The Office

Office Map

Detailed information on individual items is available through Hyperlinks

We'll start at the North Wall (top of the diagram above) and work around the room counterclockwise (West, South, East...)

The North Wall

Office North Wall

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The North Wall of the Office is largely a doorway to the Library. The presence of the windows is a result of the choice of the owners to "accessorize" the house by adding two "Sleeping Porches" (#102 in the Catalogue): the East version had a three window room on the second story with a pantry/porch on the first; the West version had two three window basy on the first and second floors. Thus, the interior windows of the Office are to provide light and ventillation into the Library.

Lewis Catalogue Add-on options    Catalogue extras applied to the South wall

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Due to the configuration of the Office, there is more wallspace for hanging things than in the Library. Moving from left to right, we have a set of Globe-Wernecke glass-front bookcases that hold my rarest New Deal materials. Atop them is a display of racquets. (squash and tennis), a "Big Bang" Carbide Cannon, and a complete set of the California Raisins (toys). Mr. Grinnell's salt water fishing rod is mounted in the space above the door. Moving to the right, we have: a Cricket Bat, a restored Rocket Plane Sled, a LIFE magazine featuring John Cobb and his streamlined Railton Car, my Lionel trains from 1948, materials autographed by Ralph Kiner, and polo gear. (Polo the sport, not the Brand.)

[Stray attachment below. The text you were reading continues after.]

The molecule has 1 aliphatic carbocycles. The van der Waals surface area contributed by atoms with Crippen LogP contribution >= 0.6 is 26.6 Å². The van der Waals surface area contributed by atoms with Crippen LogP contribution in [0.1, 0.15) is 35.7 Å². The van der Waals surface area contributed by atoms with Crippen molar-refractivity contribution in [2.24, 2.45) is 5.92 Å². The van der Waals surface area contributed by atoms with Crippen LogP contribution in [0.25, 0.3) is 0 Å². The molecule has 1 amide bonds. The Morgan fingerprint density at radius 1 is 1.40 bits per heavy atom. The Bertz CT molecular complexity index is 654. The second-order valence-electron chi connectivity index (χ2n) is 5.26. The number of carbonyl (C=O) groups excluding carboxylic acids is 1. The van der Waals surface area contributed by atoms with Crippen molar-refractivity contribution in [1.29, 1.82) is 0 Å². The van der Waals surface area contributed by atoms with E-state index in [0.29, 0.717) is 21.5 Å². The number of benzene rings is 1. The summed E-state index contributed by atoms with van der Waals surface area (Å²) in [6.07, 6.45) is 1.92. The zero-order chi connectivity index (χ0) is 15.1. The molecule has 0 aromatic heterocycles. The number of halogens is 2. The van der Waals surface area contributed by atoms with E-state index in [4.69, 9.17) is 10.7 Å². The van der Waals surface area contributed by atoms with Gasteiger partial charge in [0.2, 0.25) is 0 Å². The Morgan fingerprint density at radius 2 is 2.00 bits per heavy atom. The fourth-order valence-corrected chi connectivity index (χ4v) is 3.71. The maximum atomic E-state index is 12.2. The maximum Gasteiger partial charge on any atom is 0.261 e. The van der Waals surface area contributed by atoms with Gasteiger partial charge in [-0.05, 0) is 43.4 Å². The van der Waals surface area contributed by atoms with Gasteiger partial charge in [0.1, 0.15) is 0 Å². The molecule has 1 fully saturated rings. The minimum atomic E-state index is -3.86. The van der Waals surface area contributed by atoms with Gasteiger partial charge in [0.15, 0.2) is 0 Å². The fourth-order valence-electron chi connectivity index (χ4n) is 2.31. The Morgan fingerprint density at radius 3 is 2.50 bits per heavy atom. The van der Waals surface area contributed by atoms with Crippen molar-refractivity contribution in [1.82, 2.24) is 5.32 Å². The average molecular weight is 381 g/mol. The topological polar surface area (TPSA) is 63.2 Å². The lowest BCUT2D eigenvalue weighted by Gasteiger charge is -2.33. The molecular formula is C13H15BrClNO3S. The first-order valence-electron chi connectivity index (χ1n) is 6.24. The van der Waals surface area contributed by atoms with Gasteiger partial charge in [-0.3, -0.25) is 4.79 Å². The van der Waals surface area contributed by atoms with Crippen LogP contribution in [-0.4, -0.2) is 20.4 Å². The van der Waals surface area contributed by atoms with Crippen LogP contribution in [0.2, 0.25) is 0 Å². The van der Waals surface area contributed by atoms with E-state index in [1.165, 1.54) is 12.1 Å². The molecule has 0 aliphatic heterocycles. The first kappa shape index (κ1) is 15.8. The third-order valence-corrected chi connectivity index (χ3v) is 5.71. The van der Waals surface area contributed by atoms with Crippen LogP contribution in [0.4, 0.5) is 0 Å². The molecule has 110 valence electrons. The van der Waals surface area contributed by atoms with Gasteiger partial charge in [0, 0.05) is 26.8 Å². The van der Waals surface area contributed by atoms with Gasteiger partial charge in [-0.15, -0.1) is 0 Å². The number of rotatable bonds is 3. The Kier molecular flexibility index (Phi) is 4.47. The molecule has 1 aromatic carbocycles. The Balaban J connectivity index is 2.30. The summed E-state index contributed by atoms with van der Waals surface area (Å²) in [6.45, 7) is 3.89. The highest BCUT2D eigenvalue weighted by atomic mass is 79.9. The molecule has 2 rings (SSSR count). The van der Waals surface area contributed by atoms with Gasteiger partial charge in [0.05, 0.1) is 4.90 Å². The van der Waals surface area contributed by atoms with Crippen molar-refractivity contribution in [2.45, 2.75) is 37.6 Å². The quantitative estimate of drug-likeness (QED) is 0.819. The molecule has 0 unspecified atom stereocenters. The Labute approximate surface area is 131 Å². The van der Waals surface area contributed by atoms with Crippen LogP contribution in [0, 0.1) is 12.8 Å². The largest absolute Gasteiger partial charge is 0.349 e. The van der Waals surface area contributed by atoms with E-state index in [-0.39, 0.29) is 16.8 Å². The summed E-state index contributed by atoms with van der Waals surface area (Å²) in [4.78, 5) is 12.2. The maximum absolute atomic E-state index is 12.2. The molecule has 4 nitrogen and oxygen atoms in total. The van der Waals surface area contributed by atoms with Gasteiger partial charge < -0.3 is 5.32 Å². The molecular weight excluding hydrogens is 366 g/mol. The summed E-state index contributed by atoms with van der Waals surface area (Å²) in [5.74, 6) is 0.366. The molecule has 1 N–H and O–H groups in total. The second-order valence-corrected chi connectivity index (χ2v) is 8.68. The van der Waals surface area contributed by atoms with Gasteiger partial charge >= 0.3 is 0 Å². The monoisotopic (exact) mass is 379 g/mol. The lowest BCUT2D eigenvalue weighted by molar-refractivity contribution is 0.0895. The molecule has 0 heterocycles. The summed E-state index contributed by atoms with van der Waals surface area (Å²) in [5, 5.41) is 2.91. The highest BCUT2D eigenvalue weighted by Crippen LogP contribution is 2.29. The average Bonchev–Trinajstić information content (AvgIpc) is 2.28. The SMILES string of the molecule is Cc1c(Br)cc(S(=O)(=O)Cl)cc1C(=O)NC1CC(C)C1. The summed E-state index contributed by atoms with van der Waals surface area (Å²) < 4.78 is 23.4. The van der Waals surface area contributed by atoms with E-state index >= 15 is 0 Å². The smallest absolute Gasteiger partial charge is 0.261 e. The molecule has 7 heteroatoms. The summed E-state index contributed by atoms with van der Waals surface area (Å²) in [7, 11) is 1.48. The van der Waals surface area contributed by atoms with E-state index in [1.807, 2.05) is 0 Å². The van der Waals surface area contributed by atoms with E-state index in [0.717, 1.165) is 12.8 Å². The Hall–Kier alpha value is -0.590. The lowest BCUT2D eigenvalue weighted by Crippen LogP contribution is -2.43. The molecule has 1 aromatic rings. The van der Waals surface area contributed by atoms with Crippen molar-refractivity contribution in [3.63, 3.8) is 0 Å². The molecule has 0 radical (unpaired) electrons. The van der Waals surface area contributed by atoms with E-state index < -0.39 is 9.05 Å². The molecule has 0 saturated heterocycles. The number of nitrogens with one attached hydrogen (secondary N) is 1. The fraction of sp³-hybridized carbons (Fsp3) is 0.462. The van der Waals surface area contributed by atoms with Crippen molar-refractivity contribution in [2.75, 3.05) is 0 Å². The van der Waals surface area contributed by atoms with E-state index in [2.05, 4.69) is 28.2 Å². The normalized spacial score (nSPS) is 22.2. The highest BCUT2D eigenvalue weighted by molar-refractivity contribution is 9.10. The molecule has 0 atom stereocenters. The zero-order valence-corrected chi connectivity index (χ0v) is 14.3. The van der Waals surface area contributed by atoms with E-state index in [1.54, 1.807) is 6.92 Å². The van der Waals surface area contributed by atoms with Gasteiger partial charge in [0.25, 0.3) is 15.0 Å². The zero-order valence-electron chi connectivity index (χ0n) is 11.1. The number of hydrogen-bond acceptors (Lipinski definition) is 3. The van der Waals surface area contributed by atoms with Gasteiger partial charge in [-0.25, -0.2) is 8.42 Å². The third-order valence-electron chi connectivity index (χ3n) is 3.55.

Model of the 20th Century Limited in the Office

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A model of the famous New York Central 20th Century Limited train (with shrouded Hudson Locomotive designed by Henry Dreyfuss) is displayed above the door on the North wall.

The West Wall

Office West Wall

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The West wall is devoted to my high school sports paraphernalia, including a Harry Gill Discus and Javelin, autographed Hockey Sticks, Skates, a Catcher's Mask, an Indian Club, and a Shakespeare split bamboo fishing rod.

Several newspaper articles on Swing Dancing that I have written are also framed.

  1. The District Turns Into a Capital for Jitterbug Lovers., a full page in the Washington Times, August 23, 1998. I never cashed the check that I got for writing the article.
  2. 10 Places to Jump Jive and Wail, a half page in USA Today, March 5, 1999.

The Singer Sewing Machine in the Art Deco Cabinet and the EMECO secrtarial chair are in the middle of the photo. To the right is the Lawyer's Rotating Bookcase which is also the platform for the model of a Navion Airplane built from a 1948 Cleveland Kit.